Date: Dec 17, 2009
Venue: Oslo, Norway
It’s the day we remember because President Obama delivered the most dynamic and motivational speeches after receiving the Nobel Peace prize awarded to him.
He said in his speech:
“But perhaps the most profound issue surrounding my receipt of this prize is the fact that I am the Commander-in-Chief of the military of a nation in the midst of two wars.
We must begin by acknowledging the hard truth: We will not eradicate violent conflict in our lifetimes. There will be times when nations — acting individually or in concert — will find the use of force not only necessary but morally justified.”
He made references to Martin Luther King, Nelson Mandela, Mahatma Gandhi, Woodrow Wilson, John F Kennedy and other outstanding men. The speech showed how his character and personality was created by the ideals and principles of these great human beings.
The Peace Prize sort of acknowledged and gave credence to the turning point that his election signified.Only very rarely has a person to the same extent as Obama captured the world’s attention and given its people hope for a better future. On our national stage only Modiji was able to produce such an effect in 2014.
The presidentship of the United States is a job not only limited to America, but it has an influence on the globe as a whole. Obama as President created a new climate in international politics. Dialogue and negotiations were preferred as instruments for solving even the most difficult international conflicts. His diplomacy was based on the concept that those who are to lead the world must do so on the basis of values and attitudes that are shared by the majority of the world’s population.
He went to withdraw US from Iraq knowing it would help ease tensions between the United States and the Middle East, outlined and promoted ideas to deal with the Israeli and Palestinian conflict, and he did indeed create a new climate in the air, which was acknowledged by many world leaders who truly felt that the President had created an entirely new atmosphere in the world for dealing with problems.
He killed bin Laden. Took out Muammar Ghaddafi with a ‘lead from behind’ policy. He eased restrictions on Cuba, Vietnam, Myanmar and worked for stability in Kenya and Somalia against the pirates and internal agitation there. He fought for transparency of foreign assistance and federal funds to fight for a more honest and less corrupt world. He brought Iran on the diplomatic table to administer with its nuclear program. We should not forget that Obama took office during a fiscal meltdown, two wars, and a housing crisis in 2008.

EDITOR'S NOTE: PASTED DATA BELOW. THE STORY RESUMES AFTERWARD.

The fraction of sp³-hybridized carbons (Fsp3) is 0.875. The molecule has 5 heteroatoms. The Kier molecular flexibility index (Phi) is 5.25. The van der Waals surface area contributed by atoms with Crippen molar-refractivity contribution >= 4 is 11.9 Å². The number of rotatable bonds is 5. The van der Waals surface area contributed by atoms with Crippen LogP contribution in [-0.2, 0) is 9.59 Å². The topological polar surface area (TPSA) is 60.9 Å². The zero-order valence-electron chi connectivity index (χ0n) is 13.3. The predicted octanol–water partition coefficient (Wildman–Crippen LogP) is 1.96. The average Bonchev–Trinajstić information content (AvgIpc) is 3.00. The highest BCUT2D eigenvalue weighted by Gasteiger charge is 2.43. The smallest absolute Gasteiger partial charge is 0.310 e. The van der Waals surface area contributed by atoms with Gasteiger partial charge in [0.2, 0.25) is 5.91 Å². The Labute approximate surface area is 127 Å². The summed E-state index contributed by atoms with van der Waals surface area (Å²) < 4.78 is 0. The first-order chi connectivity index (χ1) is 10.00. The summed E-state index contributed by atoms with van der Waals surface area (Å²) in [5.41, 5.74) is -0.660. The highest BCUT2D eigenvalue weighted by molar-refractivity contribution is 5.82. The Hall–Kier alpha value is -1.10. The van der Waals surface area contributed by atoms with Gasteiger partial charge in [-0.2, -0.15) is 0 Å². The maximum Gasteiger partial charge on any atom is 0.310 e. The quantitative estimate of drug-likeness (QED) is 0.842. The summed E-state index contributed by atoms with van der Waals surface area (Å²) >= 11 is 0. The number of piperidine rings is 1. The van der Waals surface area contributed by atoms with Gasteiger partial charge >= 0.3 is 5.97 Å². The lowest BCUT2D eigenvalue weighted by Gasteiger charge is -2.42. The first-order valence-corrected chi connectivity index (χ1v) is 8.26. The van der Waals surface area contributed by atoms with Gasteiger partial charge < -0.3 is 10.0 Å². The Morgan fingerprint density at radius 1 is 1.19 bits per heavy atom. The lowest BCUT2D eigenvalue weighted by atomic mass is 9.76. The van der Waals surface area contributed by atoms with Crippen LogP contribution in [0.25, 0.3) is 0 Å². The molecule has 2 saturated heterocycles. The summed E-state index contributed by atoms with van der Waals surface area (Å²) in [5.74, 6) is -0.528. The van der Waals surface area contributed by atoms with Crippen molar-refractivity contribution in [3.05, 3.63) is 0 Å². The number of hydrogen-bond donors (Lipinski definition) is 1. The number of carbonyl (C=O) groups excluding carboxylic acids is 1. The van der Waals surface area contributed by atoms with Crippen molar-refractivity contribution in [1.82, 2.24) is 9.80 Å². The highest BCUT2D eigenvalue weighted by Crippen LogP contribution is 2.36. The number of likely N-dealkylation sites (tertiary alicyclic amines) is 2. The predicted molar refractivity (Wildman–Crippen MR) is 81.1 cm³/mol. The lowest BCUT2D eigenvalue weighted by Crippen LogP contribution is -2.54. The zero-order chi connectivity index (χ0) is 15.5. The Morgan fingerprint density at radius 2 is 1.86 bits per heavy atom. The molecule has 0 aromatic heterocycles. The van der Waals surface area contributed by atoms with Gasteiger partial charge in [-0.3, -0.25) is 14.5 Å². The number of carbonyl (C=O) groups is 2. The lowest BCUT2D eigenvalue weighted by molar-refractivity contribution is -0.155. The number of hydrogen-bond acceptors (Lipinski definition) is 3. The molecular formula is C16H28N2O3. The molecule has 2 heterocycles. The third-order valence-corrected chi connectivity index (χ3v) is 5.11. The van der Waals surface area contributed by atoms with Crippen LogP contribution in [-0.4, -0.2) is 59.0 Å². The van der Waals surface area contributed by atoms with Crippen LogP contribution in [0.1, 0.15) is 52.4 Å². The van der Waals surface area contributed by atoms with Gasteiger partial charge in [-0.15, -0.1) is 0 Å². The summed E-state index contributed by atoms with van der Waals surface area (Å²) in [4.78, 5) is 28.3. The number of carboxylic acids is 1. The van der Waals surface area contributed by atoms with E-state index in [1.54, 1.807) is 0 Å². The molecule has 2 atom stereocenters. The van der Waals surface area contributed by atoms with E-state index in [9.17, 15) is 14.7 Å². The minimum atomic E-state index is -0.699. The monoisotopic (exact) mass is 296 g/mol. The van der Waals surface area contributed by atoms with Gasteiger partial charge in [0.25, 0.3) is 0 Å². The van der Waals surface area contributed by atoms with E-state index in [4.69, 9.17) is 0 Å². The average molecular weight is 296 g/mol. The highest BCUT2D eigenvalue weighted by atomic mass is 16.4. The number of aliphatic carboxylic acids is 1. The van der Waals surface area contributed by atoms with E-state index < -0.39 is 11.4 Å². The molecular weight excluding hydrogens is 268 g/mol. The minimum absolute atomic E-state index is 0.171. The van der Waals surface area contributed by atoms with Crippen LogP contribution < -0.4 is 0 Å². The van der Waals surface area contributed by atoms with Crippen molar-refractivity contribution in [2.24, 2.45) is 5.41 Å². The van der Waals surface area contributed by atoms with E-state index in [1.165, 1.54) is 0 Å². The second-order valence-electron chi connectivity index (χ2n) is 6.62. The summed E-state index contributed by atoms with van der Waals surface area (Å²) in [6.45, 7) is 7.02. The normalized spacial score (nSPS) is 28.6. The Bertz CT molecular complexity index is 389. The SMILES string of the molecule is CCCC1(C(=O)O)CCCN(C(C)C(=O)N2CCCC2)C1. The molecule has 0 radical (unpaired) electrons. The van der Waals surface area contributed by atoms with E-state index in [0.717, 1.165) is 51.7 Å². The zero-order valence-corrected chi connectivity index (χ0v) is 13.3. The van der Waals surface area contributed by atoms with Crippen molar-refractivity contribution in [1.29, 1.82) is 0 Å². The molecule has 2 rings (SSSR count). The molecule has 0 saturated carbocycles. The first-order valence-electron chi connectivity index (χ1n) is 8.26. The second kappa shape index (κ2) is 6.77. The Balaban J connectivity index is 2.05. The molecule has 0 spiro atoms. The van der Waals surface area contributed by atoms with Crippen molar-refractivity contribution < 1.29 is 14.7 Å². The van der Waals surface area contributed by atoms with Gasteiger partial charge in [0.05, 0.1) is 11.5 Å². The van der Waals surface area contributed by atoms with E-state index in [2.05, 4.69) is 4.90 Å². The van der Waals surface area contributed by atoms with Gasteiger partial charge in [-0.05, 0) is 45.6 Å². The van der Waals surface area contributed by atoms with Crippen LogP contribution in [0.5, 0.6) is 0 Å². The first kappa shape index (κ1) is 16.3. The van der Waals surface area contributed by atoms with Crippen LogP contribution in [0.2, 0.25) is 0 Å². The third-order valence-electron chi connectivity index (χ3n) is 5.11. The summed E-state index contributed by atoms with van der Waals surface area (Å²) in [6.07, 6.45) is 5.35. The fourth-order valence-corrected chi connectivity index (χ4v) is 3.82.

But unfortunately and regrettably the man in reality is going forth with a legacy we hate. Critics believe the United States overreacted in the role of the military to confront emerging threats. After the killing of Osama bin Laden the Obama administration regarded the threat of terrorism as diminished, contained and manageable.
But there rose mass atrocities against civilians in the Middle East, where almost 500,000 have died in Syria. There are over 12 million refugees. Many of them are destabilizing the European Union. The Islamic caliphate was established by ISIS. The second-biggest city in Iraq has been controlled by a terrorist organization for more than two years. The Islamic State and its allies are now in at least 27 countries. France, Turkey, Belgium, Germany and other states are facing the brunt of rising global terrorism. In his 2009 Nobel Prize speech, Obama said that inaction in the face of mass slaughter “tears at our conscience and can lead to more costly intervention later”. As Syria turned into hell on earth, the president repeatedly made the case that any interference would be either futile or dangerous. With ISIS-connected terrorism spreading in many regions of the world and illiberalism growing in Europe on the back of the refugee crisis, Syria has become a security threat well beyond the Middle East.
As his presidential term comes to a close, the fact is that Obama has little to show the world on Syria. History will remember that this all occurred under Obama’s watch. With an estimated half a million deaths, the Middle East in flames and European allies destabilized by the impact of refugee flows, he unfortunately has to pass on a crisis to his successor.
Sitting in a room, I am not really qualified for commenting on World foreign policy and its outcomes.
But for me Barack Obama is without doubt a great leader.
Although Obama has experienced a lot of difficulties as a president, he did his best. The better US-India relationships credit too goes to him. He was thoughtful and he was patient. He made decisions following his heart. He was articulate and decent with his vision. He was an inspirational Man as well as an inspirational President.
He said in Nobel peace prize speech that same day
“I make this statement mindful of what Martin Luther King Jr. said in this same ceremony years ago: “Violence never brings permanent peace. It solves no social problem: it merely creates new and more complicated ones.” As someone who stands here as a direct consequence of Dr. King’s life work, I am living testimony to the moral force of non-violence. I know there’s nothing weak — nothing passive — nothing naïve — in the creed and lives of Gandhi and King.”
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